SS: I absolutely lovvvvvvvve Naomi..I feel like I’m her daughter and she doesn’t even know it. We have very similar stories - she grew up in a very religious home being [Jehovah’s Witness] and I grew up in an Islamic home. She had so many doors [closed] on her but she still remained to go hard and now she’s the biggest supermodel in the world. I get a lot of my creative inspo from her. The cover of my project was paying homage.... I’ve always wanted to [redo] her PLASTIC DOLL portrait from 2011 that was shot by Seb Janiak. Shoutout to the photographer Brian Christopher, the graphic designer Weird Creative, and [creative director] FilthyMcDave for helping me bring that to life.

BW: Your most recent track is "Seasoning" - a ticking, thumping, bass-heavy track full of clever references and confidence. How did "Seasoning" come about?
SS: I was in the studio working with Camiam and he’s done a lot of huge records. The beat was so hard, I wanted the record to be the intro to my project. I just went in the booth and spazzed on the beat.

BW: What are your plans for the rest of 2019?
SS: [The] “Seasoning” video also dropped May 31st. And..I’m hoping to go on tour this year and take everything out the roof.

‘Runway Rapper’ is available on all DSP’s now.

This interview has been edited for clarity.

A Conversation with Schenay Mosley


by: Nadirah Simmons

I first saw Schenay Mosley during the NYC stop on Smino’s Hoopti Tour. A singer and multi-instrumentalist whose music embodies Alternative Soul and R&B, she commanded the stage with ease and set the tone for the show, something that few lead acts can even do. Mosley, who moved to Chicago to pursue her education and music career attended a rehearsal for Smino and has been singing with him ever since, calling the St. Louis rapper and the entire Zero Fatigue crew a “genuine family” she can trust with her thoughts and ideas.

I immediately dug into her discography, captivated by her 2018 EP Lotus. We conducted a quick interview via email about what’s influenced her artistry, her creative process and more.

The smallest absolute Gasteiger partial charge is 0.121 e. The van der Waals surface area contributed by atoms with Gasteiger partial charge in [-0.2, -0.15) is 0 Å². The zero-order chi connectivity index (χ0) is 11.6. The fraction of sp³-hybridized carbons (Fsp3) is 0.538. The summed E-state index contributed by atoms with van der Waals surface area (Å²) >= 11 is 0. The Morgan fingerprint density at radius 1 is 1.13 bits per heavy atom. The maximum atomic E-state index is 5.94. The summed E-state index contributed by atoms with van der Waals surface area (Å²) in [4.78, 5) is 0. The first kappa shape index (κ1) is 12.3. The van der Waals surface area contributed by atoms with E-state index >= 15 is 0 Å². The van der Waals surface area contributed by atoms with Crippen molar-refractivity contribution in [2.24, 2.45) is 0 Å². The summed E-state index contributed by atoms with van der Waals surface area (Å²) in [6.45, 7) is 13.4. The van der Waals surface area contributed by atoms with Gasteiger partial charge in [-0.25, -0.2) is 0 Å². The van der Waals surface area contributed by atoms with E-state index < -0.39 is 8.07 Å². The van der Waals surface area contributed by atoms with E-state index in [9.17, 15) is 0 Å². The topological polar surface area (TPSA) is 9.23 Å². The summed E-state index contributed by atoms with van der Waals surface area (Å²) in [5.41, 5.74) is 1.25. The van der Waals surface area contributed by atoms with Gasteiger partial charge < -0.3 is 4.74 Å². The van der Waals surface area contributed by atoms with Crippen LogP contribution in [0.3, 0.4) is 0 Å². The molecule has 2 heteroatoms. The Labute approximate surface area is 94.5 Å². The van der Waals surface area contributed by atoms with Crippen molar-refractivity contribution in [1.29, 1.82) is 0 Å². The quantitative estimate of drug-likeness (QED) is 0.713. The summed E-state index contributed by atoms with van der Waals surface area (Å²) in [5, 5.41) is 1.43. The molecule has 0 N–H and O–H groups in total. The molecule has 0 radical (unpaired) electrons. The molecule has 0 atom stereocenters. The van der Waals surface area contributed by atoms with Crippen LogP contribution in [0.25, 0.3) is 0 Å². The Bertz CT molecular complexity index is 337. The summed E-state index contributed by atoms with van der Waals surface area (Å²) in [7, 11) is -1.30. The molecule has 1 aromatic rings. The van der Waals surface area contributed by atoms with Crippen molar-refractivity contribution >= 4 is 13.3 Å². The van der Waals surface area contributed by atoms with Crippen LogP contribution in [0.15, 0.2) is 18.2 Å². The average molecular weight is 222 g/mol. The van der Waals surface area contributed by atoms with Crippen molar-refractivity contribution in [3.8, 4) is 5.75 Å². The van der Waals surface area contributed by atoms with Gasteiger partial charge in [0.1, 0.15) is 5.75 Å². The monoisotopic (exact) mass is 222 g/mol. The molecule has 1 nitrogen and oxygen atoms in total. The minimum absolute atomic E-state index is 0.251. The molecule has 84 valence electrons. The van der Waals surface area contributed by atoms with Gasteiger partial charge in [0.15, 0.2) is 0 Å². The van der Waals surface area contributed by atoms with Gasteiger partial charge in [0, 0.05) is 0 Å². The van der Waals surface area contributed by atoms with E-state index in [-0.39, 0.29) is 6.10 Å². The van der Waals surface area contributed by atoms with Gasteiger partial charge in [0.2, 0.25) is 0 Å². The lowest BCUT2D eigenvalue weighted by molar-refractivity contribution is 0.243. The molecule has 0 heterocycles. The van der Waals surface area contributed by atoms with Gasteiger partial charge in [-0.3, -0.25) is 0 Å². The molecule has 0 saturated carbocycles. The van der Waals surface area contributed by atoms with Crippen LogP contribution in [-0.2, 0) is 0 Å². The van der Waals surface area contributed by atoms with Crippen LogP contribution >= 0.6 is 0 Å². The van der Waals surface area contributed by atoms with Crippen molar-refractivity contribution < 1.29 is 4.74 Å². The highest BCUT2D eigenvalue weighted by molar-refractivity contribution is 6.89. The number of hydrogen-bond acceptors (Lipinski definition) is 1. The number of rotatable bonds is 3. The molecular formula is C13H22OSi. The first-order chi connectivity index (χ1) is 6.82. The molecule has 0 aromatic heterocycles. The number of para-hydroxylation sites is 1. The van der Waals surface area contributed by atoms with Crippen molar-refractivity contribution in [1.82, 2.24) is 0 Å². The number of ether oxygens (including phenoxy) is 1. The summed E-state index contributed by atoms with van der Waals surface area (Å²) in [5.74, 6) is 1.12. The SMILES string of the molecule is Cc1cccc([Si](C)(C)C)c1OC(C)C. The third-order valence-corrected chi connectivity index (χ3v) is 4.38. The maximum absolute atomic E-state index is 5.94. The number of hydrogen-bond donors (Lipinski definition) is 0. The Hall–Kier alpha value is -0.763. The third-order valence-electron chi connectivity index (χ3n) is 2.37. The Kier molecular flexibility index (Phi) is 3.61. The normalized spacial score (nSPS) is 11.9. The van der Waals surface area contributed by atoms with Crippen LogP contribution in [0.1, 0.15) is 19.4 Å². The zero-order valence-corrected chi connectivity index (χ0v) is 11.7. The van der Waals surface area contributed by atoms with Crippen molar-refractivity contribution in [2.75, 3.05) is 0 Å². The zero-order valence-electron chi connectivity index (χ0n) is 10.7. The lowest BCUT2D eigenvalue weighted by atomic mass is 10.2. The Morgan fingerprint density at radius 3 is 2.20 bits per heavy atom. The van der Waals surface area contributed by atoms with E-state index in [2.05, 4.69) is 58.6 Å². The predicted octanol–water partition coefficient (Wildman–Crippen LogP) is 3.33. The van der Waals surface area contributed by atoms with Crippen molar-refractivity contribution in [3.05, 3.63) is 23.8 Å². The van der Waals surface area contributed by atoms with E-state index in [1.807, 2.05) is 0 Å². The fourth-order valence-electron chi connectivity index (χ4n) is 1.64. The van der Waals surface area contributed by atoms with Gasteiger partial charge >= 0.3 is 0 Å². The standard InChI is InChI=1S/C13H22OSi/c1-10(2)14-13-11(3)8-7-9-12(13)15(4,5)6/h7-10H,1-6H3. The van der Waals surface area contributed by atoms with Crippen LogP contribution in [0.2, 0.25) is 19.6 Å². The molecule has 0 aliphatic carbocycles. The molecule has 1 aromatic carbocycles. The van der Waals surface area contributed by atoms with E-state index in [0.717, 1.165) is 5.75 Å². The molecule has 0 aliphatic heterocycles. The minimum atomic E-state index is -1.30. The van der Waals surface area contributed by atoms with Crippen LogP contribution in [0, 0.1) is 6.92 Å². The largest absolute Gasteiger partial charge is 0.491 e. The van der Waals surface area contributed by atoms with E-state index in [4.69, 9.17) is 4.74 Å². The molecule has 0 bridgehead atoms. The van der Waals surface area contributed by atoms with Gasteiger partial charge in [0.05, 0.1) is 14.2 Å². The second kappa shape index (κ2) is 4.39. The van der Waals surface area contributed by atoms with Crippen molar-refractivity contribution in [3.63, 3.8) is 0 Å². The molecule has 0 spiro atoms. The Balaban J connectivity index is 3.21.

How did you get into music?
I got into music when I was 4 years old. I just started singing and realized that I loved it. I use to tap my fingers on tables when I was younger and eventually my parents bought me a keyboard. It's been history ever since. 

How did your upbringing and your environment influence you being an artist?
My Dad used to DJ back in the day (he still does now) and he always played music around the house. My cousin used to come over and make beats in the basement and I started learning how to produce from him. I grew up singing in the choir, taking piano lessons, you name it. I've always been drawn to the frequency of music. 

Who are some of your biggest inspirations musically?
Some of my biggest inspirations are Michael Jackson, Janet Jackson, Erykah Badu, Aaliyah, Whitney Houston, Prince, Stevie Wonder, Sade, Marvin Gaye, Beyoncé the list goes on.

What is your creative process like?
My process varies depending on how I feel. Right now I'm letting the music flow and I'm not controlling what I say or do. I just lay it all out in the booth and clean it up later. It feels more authentic that way. 

How did you link up with Smino? What has your experience touring with him and the Zero Fatigue crew been like?
One of my former friends told me he was looking for a backup singer and I agreed to come to a rehearsal--I've been singing with him ever since. And I love traveling with them, it feels like a genuine family, I know I can trust them with my thoughts and ideas. We always make sure the energy stays pure.

What is your favorite thing about being on tour?
My favorite thing about tour is seeing the look on everyone's faces when we walk on stage. I love the connection I have with the audience and I love instilling joy into their hearts through my gift. 

How do you identify, and how important is your identity when it comes to creating?
I identify as a spiritual being and black woman, first and foremost. And my identity is important since it is the lens in which I'm telling my story. I also like to write things from a human perspective since I am more than the color of my skin. 

What inspires you to keep going?
This indistinguishable fire inside of me, it's like I HAVE to do this. I have to share my gift and help people in a certain way and this is it. 

Where do you see yourself in 10 years?
I see myself selling out stadiums and enjoying my career with my beautiful family.

Texas Women Are Rapping Their Way Into A Brighter Future

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Like America as a whole, the history of Texas is racist, sexist, and selectively shared. Fortunately, archivists like Bri Malandro and BOONAPALISTA are using the internet and images to shed light on the true stories regarding historical events. Malandro’s term “The Yee Haw Agenda” (a nod to Black folks in western wear) has wrapped itself around the world wide web, prompting conversations about the way we consider cowboys and their whitewashing in Hollywood. The timing is nearly divine, with Lil Nas X enjoying his fame as a musician with country and rap influences, the Kentucky Derby recently rapping up, Solange Knowles rolling out her ode to southern living with When I Get Home, and fans witnessing a meteoric rise of Black women from Texas who make fiery, honest rap music about their surroundings.